The testimony of former Walla news website CEO Ilan Yeshua in the trial against Prime Minister Benjamin Netanyahu entered its fourth day Monday with additional evidence that Yeshua was being pressured to slant the website's coverage in favor of the prime minister.
Walla was a subsidiary at the time of Bezeq telecommunications, and Bezeq was seeking government concessions from Netanyahu, who in addition to being prime minister was communications minister.
In addition to Netanyahu, the defendants in the case include Bezeq's controlling shareholder, Shaul Elovitch and his wife Iris, amid allegations that the favorable coverage was being given in exchange for government regulatory concessions to Bezeq. As communications minister at the time, Netanyahu's consent was required for permission to merge Bezeq's operations with those of the Yes satellite television service provider.
In Monday's proceedings, prosecutor Judith Tirosh presented correspondence from February 2015, purportedly from Shaul Elovitch to Yeshua, in which Elovitch wrote, "Every day I have problems with 'the big man' on my matter," a term that Yeshua had previously said was a code name for the prime minister.
Tirosh asked Yeshua whether the reference was to problems at the Walla news website, he responded, "No, he meant Bezeq's dealings with the prime minister."
Yeshua later said that on Election Day in 2015, he received a text from Netanyahu's aide Nir Hefetz that included a video of the premier warning that "Arab voters are coming in droves to the polls."
Shortly thereafter, the video went up on Walla's homepage, and Hefetz sent a text to Yeshua that said: "I showed Bibi the main page. He's pleased."
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Yeshua also said he sent the Elovitches a screenshot of Walla's homepage, and added: "The video you asked for is in the main headline."
Tirosh also presented a text exchange from a WhatsApp group that included the Elovitches, their son, Or, and Yeshua, which took place a few minutes after exit polls were published on Election Day in 2015. At 10:09 P.M., Or Elovtich wrote "You saved Bibi," to which Yeshua replied: "Don't laugh. What's important now is that he'll know how to appreciate it and say thank you."
"Let's hope so," wrote Shaul Elovitch, with his son adding, "We won't hope. We'll demand."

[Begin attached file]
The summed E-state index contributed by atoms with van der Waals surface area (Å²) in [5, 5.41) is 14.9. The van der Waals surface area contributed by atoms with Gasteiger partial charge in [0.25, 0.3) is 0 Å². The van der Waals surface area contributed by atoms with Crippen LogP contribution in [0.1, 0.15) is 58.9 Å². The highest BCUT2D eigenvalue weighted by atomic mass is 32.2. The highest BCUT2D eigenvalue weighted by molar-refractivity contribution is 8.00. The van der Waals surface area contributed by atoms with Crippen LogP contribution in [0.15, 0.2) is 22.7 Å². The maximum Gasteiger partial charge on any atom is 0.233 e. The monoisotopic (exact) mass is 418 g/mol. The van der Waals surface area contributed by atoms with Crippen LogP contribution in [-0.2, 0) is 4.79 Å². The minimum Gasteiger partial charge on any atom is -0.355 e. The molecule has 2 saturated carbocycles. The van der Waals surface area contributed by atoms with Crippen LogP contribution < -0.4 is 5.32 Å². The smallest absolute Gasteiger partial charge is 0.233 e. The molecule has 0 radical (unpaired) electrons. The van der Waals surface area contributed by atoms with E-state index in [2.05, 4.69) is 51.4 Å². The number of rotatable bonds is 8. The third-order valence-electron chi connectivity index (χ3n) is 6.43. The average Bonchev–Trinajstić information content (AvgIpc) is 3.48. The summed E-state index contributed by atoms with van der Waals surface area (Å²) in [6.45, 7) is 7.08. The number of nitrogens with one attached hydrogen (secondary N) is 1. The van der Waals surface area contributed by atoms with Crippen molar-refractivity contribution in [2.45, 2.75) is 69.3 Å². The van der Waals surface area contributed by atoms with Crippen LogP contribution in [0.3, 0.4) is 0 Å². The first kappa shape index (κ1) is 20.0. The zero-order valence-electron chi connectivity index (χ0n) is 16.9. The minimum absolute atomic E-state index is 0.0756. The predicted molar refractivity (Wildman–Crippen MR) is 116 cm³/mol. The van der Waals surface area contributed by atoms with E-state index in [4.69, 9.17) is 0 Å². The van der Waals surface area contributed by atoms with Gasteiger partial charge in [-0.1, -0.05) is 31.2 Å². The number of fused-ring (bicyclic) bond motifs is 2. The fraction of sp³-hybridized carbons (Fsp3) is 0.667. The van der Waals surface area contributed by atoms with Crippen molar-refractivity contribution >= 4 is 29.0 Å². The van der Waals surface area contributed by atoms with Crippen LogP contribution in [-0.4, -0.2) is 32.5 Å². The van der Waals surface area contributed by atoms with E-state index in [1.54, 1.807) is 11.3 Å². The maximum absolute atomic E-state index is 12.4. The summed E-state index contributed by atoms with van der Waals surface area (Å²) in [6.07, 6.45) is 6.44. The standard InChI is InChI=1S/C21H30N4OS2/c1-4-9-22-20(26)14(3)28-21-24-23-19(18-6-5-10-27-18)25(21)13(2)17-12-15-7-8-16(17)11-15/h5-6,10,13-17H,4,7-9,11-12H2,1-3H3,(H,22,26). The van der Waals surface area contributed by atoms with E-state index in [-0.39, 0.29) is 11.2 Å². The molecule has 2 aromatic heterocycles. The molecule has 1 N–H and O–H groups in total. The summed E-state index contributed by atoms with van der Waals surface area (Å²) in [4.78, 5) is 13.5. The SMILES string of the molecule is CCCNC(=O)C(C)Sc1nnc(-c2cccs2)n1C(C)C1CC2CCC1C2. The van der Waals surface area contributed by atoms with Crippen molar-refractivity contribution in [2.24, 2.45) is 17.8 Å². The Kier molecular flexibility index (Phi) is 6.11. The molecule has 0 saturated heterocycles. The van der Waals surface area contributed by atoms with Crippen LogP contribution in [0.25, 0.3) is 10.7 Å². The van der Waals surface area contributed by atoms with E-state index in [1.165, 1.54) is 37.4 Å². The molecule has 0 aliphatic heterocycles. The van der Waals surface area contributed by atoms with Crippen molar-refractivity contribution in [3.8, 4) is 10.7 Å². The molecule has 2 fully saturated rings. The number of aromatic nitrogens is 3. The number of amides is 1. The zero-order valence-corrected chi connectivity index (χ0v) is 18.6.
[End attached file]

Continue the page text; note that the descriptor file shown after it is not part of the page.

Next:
Tirosh asked Yeshua what he knew about the Netanyahus' opinion of the election coverage on Walla's site. "Shaul Elovitch told me that Sara Netanyahu profusely thanked Iris Elovitch for the great service Walla gave Netanyahu during the election," Yeshua said.
Elovitch allegedly asked Yeshua to remove a story about Labor Party leader Isaac Herzog, this at a time leading up to elections in 2015.
Yeshua testified regarding problems with an interview that Netanyahu gave to the Walla website a week before the 2015 election that the prime minister viewed as containing hostile questions. The posting of the interview was delayed due to pressure, Yeshua said, and was then followed by complaints from Nir Hefetz and Shaul Elovitch stating that Netanyahu was angry about the interview.
"It came from all directions. The demand was not to post put it [on the website] and to do a supplementary interview, to fix what was there. There were two days of intensive pressure for us to change and edit it and they said exactly which segments to delete," Yeshua said.
"I sent Hefetz the interview and he made comments and said what he wanted to be in the interview," Yeshua said, adding that work on the requested changes went on all night and until the following morning. "I went to Nir [Hefetz] with the edited segment and I made him swear that this doesn't get out because it's not proper to send to an interviewee [and allow him] to fix and edit an interview," he told the court.
Despite the changes, Hefetz, Elovitch and Zeev Rubinstein, an associate of Sara Netanyahu's, still would not approve it being posted on the website, Yeshua said.
Tirosh then asked, "Had you ever allowed a party leader to see an interview with him and edit it? I'm not asking about another prime minster because during the entire period there was only one."
"Never," Yeshua replied.
Tirosh also presented purported correspondence between Elovitch and Yeshua from the day on which Netanyahu approved the Bezeq-Yes merger, in which Yeshua congratulated Elovitch, who responded: "What contribution did you made to the Bezeq-Yes deal?"
According to what was presented in court, Yeshua replied: "Two answers: four years before, I assisted in presenting it to the antitrust commissioner and that we provided slanted coverage."
Tirosh then asked: "You respond to Shaul, 'The great thing is that there's a victory over a lot of evil.' What does that mean?"
"That I was fawning," Yeshua replied.
Last week, Yeshua testified that he was asked by the Elovitches to erase all correspondence between them that indicated that Walla’s coverage had been slanted in Prime Minister Netanyahu’s favor, and to destroy his cellphone.
He said the Elovitches also asked him to coordinate his story with Netanyahu’s advisers. Yeshua recalled a time when he said he was asked to remove a story from the website that was deemed "unflattering" to Netanyahu's wife, Sara, so as not to damage prospects for the upcoming Bezeq-Yes merger.
The current testimony, in a matter dubbed by the police as Case 4000, is one one of three matters in which the prime minister is on trial. In Case 4000 he is charged with receiving bribes from Elovitch, in the form of slanted coverage in return for regulatory concessions worth about 1 billion shekels (about $300 million).
Yeshua told the Jerusalem District Court that, while he always felt morally uncomfortable with the slanted coverage, he only realized it was criminal at the meeting with Elovitches in which he was asked to destroy evidence, including his cellphone. Yeshua said he tricked them by first backing up its contents.